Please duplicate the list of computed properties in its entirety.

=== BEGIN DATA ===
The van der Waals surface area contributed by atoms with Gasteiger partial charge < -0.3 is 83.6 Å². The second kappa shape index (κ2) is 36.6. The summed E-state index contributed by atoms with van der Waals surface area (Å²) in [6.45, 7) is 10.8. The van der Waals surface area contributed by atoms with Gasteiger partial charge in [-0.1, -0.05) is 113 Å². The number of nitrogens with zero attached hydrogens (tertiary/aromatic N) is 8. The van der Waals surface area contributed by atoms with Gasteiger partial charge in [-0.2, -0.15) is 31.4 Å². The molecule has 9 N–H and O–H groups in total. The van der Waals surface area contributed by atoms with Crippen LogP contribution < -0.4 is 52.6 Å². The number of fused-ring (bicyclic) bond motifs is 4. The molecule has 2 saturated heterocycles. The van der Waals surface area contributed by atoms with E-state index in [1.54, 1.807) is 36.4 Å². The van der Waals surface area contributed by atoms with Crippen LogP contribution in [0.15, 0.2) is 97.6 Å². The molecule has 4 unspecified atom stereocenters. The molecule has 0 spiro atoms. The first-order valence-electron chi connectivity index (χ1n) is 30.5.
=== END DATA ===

The van der Waals surface area contributed by atoms with Gasteiger partial charge < -0.3 is 83.6 Å². The second kappa shape index (κ2) is 36.6. The summed E-state index contributed by atoms with van der Waals surface area (Å²) in [6.45, 7) is 10.8. The van der Waals surface area contributed by atoms with Gasteiger partial charge in [-0.1, -0.05) is 113 Å². The number of nitrogens with zero attached hydrogens (tertiary/aromatic N) is 8. The van der Waals surface area contributed by atoms with Gasteiger partial charge in [-0.2, -0.15) is 31.4 Å². The molecule has 9 N–H and O–H groups in total. The van der Waals surface area contributed by atoms with Crippen LogP contribution < -0.4 is 52.6 Å². The number of fused-ring (bicyclic) bond motifs is 4. The molecule has 2 saturated heterocycles. The van der Waals surface area contributed by atoms with E-state index in [1.54, 1.807) is 36.4 Å². The van der Waals surface area contributed by atoms with Crippen LogP contribution in [0.15, 0.2) is 97.6 Å². The molecule has 4 unspecified atom stereocenters. The molecule has 0 spiro atoms. The first-order valence-electron chi connectivity index (χ1n) is 30.5.